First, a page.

When you evaluate essential team members in mechatronics applications for the automation field, don’t overlook sensor specialists.
That’s the word from TURCK, a Minnesota-based sensor company that works with engineering teams in some of the industrial world’s most demanding applications.
Stamping presses are a very good example, notes Brian Tarbox, a TURCK business development manager. Progressive stamping presses typically operate at speeds of 30 to 400 strokes a minute, he points out, and some can reach up 1600 strokes in the manufacture of tiny electronics parts. In this environment, it is extremely important to protect the die and press from damage due to a host of problems that can crop up as the metal blank moves down the line for processing.
“Because dies are so expensive and eliminating down time is critical to production and quality, many stamping companies employ a sensor specialist,” says Tarbox. “A sensor specialist’s role is to help the toolmakers integrate sensors onto the die to protect it from pulled slugs, jammed material strip and broken punches, and to detect material that has not fed properly and did not eject out of the die.”
Among other concerns, die sizes in many applications are shrinking and require smaller sensor packages that are still durable enough to withstand the shock, vibration, oils and cutting fluids found these applications. However, mounting sensors in small dies can be challenging, since there is limited space for troughs to run sensor cables back to the controls or junction box. This is especially true when more than one sensor is needed in a smaller die, and bundled cables may be too large for the cable troughs that are machined into the die.
In one recent example, the sensor specialist experienced this space problem first-hand when he tried to install a machined cap over a sensor and its 5.2 mm diameter cable to protect the assembly against damage during operation. However, the bend radius of the cable was very tight, making it difficult to fasten the cap on the sensor/cable assembly.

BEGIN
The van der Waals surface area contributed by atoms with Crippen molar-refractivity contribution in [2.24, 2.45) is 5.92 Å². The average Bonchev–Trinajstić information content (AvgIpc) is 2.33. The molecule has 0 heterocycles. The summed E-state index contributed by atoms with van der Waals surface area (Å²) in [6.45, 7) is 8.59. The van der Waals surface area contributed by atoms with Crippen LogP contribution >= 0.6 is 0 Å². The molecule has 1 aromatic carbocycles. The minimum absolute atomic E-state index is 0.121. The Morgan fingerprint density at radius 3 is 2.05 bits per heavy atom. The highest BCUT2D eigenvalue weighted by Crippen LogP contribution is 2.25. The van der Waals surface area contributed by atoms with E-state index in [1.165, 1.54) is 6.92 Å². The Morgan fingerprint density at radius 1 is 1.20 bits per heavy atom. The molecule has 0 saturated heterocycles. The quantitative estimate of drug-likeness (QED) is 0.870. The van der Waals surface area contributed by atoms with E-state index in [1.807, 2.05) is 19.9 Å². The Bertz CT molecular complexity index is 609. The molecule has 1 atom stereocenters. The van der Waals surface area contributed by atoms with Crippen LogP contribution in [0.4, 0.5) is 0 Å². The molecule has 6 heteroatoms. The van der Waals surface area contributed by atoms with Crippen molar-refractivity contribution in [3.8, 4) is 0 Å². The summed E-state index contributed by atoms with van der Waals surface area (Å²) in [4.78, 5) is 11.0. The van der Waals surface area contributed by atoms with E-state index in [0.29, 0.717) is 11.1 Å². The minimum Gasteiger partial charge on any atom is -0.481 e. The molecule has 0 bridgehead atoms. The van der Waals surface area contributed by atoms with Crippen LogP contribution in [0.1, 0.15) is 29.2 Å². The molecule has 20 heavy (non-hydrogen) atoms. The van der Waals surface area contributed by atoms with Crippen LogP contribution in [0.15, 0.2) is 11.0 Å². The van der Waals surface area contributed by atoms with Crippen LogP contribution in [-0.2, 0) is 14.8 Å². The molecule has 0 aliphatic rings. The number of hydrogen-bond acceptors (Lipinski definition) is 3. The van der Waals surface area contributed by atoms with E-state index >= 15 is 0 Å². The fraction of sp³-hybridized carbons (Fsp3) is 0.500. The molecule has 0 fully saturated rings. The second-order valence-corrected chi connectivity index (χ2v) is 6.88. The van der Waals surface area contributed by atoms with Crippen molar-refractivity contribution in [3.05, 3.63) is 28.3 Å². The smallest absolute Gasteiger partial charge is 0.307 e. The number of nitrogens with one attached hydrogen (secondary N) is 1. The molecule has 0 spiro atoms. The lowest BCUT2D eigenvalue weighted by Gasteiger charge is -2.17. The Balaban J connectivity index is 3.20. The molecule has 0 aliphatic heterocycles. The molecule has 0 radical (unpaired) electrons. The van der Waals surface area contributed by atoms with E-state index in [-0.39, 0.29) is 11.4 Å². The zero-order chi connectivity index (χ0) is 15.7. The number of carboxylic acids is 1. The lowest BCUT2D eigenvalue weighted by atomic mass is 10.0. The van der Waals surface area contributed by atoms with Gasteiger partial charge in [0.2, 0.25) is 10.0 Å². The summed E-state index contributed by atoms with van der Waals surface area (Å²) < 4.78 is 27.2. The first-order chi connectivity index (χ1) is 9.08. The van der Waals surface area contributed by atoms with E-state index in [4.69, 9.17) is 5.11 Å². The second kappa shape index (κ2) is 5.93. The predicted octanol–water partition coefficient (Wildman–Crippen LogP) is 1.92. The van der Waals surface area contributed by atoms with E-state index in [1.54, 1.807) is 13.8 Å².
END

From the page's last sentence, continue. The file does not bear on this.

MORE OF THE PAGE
When approached with this problem, TURCK modified the barrel sensor with a smaller diameter cable. The result: an 8 mm sensor with a 3 mm diameter cable. “The smaller cable can withstand tighter bends without strain, and is much more suitable for the smaller dies,” says Tarbox.
For added protection in this application, where the assembly needed to stand up to oil and coolant exposure, TURCK chose a polyurethane jacket for the cable.
“The stamping market requires much more precise sensing than most of the other markets TURCK serves,” says Tarbox, “so we have helped engineers in this field by giving them charts and graphs that define the characteristics on our sensors. It is vital for the sensor specialist to select the proper sensor to be used in the dies to accurately sense parts at the correct position every time.”
In looking at the contributions that sensor experts make to a mechatronics design team, Tarbox notes that these specialists must interface as early as possible with the engineers who design the dies and presses to determine how many sensors are needed and where they should be placed on the die. That decision is often made with input from manufacturing engineers who must program and maintain the stamping machines.
Finally, says Tarbox, the sensor specialist needs to have a thorough knowledge of the control system used in the application, whether it is a PLC, industrial computer or other solution.